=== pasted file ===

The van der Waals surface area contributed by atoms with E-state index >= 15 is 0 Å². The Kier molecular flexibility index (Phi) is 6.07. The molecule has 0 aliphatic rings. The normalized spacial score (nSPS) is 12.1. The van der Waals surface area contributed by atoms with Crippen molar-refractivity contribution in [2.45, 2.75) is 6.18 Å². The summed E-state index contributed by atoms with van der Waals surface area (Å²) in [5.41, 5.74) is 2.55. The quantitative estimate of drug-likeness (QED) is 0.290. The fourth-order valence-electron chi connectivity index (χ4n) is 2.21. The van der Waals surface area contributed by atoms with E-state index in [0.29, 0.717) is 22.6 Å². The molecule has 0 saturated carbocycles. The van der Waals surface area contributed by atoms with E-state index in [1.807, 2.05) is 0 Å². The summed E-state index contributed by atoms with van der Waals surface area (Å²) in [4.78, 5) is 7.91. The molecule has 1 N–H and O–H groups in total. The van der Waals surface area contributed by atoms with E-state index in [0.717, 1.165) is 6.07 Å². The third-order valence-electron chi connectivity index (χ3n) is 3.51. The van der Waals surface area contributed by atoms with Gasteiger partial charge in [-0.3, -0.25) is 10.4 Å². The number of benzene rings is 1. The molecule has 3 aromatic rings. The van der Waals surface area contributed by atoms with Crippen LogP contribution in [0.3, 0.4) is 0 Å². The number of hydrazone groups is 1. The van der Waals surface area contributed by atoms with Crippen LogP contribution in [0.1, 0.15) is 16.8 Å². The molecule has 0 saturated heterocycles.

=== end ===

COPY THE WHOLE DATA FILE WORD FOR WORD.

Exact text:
The van der Waals surface area contributed by atoms with E-state index >= 15 is 0 Å². The Kier molecular flexibility index (Phi) is 6.07. The molecule has 0 aliphatic rings. The normalized spacial score (nSPS) is 12.1. The van der Waals surface area contributed by atoms with Crippen molar-refractivity contribution in [2.45, 2.75) is 6.18 Å². The summed E-state index contributed by atoms with van der Waals surface area (Å²) in [5.41, 5.74) is 2.55. The quantitative estimate of drug-likeness (QED) is 0.290. The fourth-order valence-electron chi connectivity index (χ4n) is 2.21. The van der Waals surface area contributed by atoms with E-state index in [0.29, 0.717) is 22.6 Å². The molecule has 0 saturated carbocycles. The van der Waals surface area contributed by atoms with E-state index in [1.807, 2.05) is 0 Å². The summed E-state index contributed by atoms with van der Waals surface area (Å²) in [4.78, 5) is 7.91. The molecule has 1 N–H and O–H groups in total. The van der Waals surface area contributed by atoms with E-state index in [0.717, 1.165) is 6.07 Å². The third-order valence-electron chi connectivity index (χ3n) is 3.51. The van der Waals surface area contributed by atoms with Gasteiger partial charge in [-0.3, -0.25) is 10.4 Å². The number of benzene rings is 1. The molecule has 3 aromatic rings. The van der Waals surface area contributed by atoms with Crippen LogP contribution in [0.3, 0.4) is 0 Å². The number of hydrazone groups is 1. The van der Waals surface area contributed by atoms with Crippen LogP contribution in [0.1, 0.15) is 16.8 Å². The molecule has 0 saturated heterocycles.